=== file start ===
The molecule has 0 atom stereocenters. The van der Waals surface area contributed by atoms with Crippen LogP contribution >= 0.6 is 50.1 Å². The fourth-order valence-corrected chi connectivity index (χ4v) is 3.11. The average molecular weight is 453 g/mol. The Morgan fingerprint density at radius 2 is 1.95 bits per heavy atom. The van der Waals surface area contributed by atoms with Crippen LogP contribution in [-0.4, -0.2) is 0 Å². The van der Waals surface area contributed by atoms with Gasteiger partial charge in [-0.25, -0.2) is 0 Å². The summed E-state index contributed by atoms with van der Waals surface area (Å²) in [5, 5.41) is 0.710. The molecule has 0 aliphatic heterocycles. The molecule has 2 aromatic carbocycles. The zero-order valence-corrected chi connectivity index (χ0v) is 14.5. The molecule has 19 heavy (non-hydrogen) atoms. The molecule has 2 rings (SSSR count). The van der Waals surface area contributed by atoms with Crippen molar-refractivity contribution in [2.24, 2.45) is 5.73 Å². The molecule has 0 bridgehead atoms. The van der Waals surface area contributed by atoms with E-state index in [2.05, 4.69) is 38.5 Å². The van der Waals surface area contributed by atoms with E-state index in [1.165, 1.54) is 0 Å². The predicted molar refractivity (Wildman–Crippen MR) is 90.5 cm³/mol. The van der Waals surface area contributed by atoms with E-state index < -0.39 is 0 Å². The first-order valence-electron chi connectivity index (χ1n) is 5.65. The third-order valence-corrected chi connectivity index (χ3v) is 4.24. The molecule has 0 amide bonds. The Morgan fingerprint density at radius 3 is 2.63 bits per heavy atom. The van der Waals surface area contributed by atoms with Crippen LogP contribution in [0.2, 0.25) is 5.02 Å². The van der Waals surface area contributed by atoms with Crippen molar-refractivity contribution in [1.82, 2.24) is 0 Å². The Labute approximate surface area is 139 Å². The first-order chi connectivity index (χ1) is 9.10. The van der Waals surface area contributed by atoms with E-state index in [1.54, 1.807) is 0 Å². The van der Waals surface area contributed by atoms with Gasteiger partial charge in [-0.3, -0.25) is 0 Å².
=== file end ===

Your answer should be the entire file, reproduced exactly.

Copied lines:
The molecule has 0 atom stereocenters. The van der Waals surface area contributed by atoms with Crippen LogP contribution >= 0.6 is 50.1 Å². The fourth-order valence-corrected chi connectivity index (χ4v) is 3.11. The average molecular weight is 453 g/mol. The Morgan fingerprint density at radius 2 is 1.95 bits per heavy atom. The van der Waals surface area contributed by atoms with Crippen LogP contribution in [-0.4, -0.2) is 0 Å². The van der Waals surface area contributed by atoms with Gasteiger partial charge in [-0.25, -0.2) is 0 Å². The summed E-state index contributed by atoms with van der Waals surface area (Å²) in [5, 5.41) is 0.710. The molecule has 0 aliphatic heterocycles. The molecule has 2 aromatic carbocycles. The zero-order valence-corrected chi connectivity index (χ0v) is 14.5. The molecule has 19 heavy (non-hydrogen) atoms. The molecule has 2 rings (SSSR count). The van der Waals surface area contributed by atoms with Crippen molar-refractivity contribution in [2.24, 2.45) is 5.73 Å². The molecule has 0 bridgehead atoms. The van der Waals surface area contributed by atoms with E-state index in [2.05, 4.69) is 38.5 Å². The van der Waals surface area contributed by atoms with E-state index in [1.165, 1.54) is 0 Å². The predicted molar refractivity (Wildman–Crippen MR) is 90.5 cm³/mol. The van der Waals surface area contributed by atoms with E-state index < -0.39 is 0 Å². The first-order valence-electron chi connectivity index (χ1n) is 5.65. The third-order valence-corrected chi connectivity index (χ3v) is 4.24. The molecule has 0 amide bonds. The Morgan fingerprint density at radius 3 is 2.63 bits per heavy atom. The van der Waals surface area contributed by atoms with Crippen LogP contribution in [0.2, 0.25) is 5.02 Å². The van der Waals surface area contributed by atoms with Crippen molar-refractivity contribution in [1.82, 2.24) is 0 Å². The Labute approximate surface area is 139 Å². The first-order chi connectivity index (χ1) is 9.10. The van der Waals surface area contributed by atoms with E-state index in [1.54, 1.807) is 0 Å². The van der Waals surface area contributed by atoms with Gasteiger partial charge in [-0.3, -0.25) is 0 Å².